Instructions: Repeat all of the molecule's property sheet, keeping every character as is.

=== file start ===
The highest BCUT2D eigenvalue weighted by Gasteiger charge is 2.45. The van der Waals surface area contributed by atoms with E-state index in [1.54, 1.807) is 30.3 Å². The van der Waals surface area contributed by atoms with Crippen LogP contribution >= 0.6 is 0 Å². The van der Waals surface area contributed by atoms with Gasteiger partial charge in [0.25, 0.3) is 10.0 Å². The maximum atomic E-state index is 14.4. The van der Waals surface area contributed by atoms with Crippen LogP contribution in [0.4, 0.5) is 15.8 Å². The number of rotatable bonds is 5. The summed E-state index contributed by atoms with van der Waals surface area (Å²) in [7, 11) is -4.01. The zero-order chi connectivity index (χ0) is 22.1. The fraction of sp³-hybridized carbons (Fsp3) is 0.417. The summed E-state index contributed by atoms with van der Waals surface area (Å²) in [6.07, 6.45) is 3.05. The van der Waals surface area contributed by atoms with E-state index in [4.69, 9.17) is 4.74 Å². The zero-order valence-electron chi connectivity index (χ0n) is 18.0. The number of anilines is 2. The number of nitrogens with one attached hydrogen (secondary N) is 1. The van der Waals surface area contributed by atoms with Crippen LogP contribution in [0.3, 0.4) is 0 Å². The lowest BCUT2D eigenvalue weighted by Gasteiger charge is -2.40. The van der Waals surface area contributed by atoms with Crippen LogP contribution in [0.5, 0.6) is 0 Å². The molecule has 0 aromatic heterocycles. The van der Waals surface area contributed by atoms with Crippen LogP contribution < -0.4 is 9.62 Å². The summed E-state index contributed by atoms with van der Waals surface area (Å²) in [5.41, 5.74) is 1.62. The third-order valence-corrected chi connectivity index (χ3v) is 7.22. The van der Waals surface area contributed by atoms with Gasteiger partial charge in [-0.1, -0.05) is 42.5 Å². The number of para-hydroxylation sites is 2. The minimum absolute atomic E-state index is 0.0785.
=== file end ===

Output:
The highest BCUT2D eigenvalue weighted by Gasteiger charge is 2.45. The van der Waals surface area contributed by atoms with E-state index in [1.54, 1.807) is 30.3 Å². The van der Waals surface area contributed by atoms with Crippen LogP contribution >= 0.6 is 0 Å². The van der Waals surface area contributed by atoms with Gasteiger partial charge in [0.25, 0.3) is 10.0 Å². The maximum atomic E-state index is 14.4. The van der Waals surface area contributed by atoms with Crippen LogP contribution in [0.4, 0.5) is 15.8 Å². The number of rotatable bonds is 5. The summed E-state index contributed by atoms with van der Waals surface area (Å²) in [7, 11) is -4.01. The zero-order chi connectivity index (χ0) is 22.1. The fraction of sp³-hybridized carbons (Fsp3) is 0.417. The summed E-state index contributed by atoms with van der Waals surface area (Å²) in [6.07, 6.45) is 3.05. The van der Waals surface area contributed by atoms with E-state index in [4.69, 9.17) is 4.74 Å². The zero-order valence-electron chi connectivity index (χ0n) is 18.0. The number of anilines is 2. The number of nitrogens with one attached hydrogen (secondary N) is 1. The van der Waals surface area contributed by atoms with Crippen LogP contribution in [0.3, 0.4) is 0 Å². The lowest BCUT2D eigenvalue weighted by Gasteiger charge is -2.40. The van der Waals surface area contributed by atoms with Crippen LogP contribution in [0.5, 0.6) is 0 Å². The molecule has 0 aromatic heterocycles. The van der Waals surface area contributed by atoms with Crippen LogP contribution < -0.4 is 9.62 Å². The summed E-state index contributed by atoms with van der Waals surface area (Å²) in [5.41, 5.74) is 1.62. The third-order valence-corrected chi connectivity index (χ3v) is 7.22. The van der Waals surface area contributed by atoms with Gasteiger partial charge in [-0.1, -0.05) is 42.5 Å². The number of para-hydroxylation sites is 2. The minimum absolute atomic E-state index is 0.0785.